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Visibility of AWS Tags from Splunk

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For a saas scenario where separate instances exist per customer, we already use AWS tags to mark instances by customer and other metadata. How would we make this instance metadata in AWS Tags visible from Splunk? Ideally we'd be able to see these values as fields. Looks like the Splunk for AWS app has this concept, any advice for making it happen for app instances with forwarders installed?

Thanks

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Re: Visibility of AWS Tags from Splunk

Motivator

Do you mean getting the tags without using the AWS app?

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Re: Visibility of AWS Tags from Splunk

Explorer

Yes. The tags are really what differentiate instances. If that were visible as metadata about the source for instance, we could share identical forwarder setups and use instance tags to separate reports per client

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Re: Visibility of AWS Tags from Splunk

Motivator

You've got a couple of challenges to deal with. First, there isn't anything native in the forwarder to retrieve the tags. And second, the tags aren't available via the ec2 metadata.

That being said, there are probably a couple of ways you could add the tag data.

Getting the Tag Data

You can give your ec2 instances access to an iam role that allows them to query ec2 data (ie, ec2:describe*). Then you can run a script on the ec2 instance using the AWS cli or API and get the tag values. There's a discussion on how to do that at the link below (and plenty of other resources available online).

http://stackoverflow.com/questions/3883315/query-ec2-tags-from-within-instance

Using a Scripted Input

So now you have a script that retrieves the tag values. Next you need to get that into Splunk. A simple solution would be to run the script periodically as a scripted input.

http://docs.splunk.com/Documentation/Splunk/latest/AdvancedDev/ScriptedInputsIntro

Splunk can run the script on a schedule (say, every 5 minutes) and index the standard out from the script. Ideally this data would be formatted so the instance ID and the tag name/values are automatically extracted (ie name=value pairs, json, etc). You can run this on every forwarder, and have each forwarder query its own tag data, or run it on a single forwarder/splunk server and retrieve all of the tags for all of the instances.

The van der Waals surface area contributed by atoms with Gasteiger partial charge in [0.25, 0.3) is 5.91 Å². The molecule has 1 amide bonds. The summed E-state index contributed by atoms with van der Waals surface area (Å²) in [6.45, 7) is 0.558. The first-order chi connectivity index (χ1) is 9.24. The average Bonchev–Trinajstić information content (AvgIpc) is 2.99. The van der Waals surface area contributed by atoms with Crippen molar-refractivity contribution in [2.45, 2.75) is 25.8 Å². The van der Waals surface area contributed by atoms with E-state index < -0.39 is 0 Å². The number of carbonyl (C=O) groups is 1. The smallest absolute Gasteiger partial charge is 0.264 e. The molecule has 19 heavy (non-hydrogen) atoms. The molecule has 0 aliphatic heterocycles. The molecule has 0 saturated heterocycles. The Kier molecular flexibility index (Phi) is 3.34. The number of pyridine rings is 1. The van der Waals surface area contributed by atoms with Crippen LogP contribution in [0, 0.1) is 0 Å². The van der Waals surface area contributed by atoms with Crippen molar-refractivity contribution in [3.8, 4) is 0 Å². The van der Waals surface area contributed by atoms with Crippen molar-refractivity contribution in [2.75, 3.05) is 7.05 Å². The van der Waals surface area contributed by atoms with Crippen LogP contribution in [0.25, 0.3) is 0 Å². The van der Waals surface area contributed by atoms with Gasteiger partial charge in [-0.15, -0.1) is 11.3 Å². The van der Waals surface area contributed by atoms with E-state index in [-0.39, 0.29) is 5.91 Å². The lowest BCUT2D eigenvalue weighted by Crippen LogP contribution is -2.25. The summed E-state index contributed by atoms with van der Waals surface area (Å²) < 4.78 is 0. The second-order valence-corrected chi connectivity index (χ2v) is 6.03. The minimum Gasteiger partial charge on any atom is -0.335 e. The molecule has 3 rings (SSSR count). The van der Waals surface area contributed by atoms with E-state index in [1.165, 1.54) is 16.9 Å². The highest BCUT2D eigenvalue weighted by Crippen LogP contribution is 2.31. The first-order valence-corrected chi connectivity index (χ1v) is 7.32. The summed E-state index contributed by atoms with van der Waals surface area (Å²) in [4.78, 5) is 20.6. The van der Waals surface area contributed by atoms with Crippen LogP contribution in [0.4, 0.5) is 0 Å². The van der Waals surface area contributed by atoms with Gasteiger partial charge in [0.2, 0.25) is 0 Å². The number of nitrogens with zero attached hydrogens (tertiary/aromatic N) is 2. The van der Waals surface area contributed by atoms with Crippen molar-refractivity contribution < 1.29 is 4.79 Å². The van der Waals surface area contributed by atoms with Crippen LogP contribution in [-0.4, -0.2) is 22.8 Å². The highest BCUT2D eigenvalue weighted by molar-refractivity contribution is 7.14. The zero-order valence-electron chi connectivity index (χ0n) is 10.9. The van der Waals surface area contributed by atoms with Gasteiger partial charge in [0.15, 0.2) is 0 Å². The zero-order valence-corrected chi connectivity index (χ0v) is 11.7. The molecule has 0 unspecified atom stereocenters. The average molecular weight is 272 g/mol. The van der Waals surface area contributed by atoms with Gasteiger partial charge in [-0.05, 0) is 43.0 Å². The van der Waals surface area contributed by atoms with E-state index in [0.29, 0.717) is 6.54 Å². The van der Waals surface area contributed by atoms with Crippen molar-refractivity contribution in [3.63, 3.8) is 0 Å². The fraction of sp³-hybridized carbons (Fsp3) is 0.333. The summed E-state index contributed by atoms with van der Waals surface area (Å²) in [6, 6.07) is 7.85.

Populating a Lookup

Once you have the tag values in Splunk, you can populate a lookup file using a scheduled search. Here's an example of using inputlookup and outputlookup:

https://answers.splunk.com/answers/387428/how-to-update-a-lookup-table.html

Then you apply this lookup table automatically, so the tag values are available when you search.

http://docs.splunk.com/Documentation/Splunk/6.2.1/Knowledge/Addfieldsfromexternaldatasources#Step_2_...

If you change your instance tags frequently, you could add a time field to your lookup. Then your search results would show the tag value at the time the of the event, rather than the most recent tag value. For example, if your instance was tagged with env=test on Monday, and then changed to env=prod on Tuesday, the events from Monday would have the tag value env=test and the events from Tuesday would have env=prod. Depending on how many instances and tags you have, how frequently they change, and how much historical tag data you need to keep, this file could grow pretty large.

Alternative: Create Indexed Fields

Instead of populating a lookup with the instance data, you could instead use a script to pull the tags and modify your inputs.conf file to add the fields as indexed fields. This is probably something you'd do a single time when you spin up the instance. See the article below:

https://answers.splunk.com/answers/365984/how-to-configure-a-universal-forwarder-to-add-mult.html

There are some caveats about creating new indexed fields:

http://docs.splunk.com/Documentation/Splunk/latest/Indexer/Indextimeversussearchtime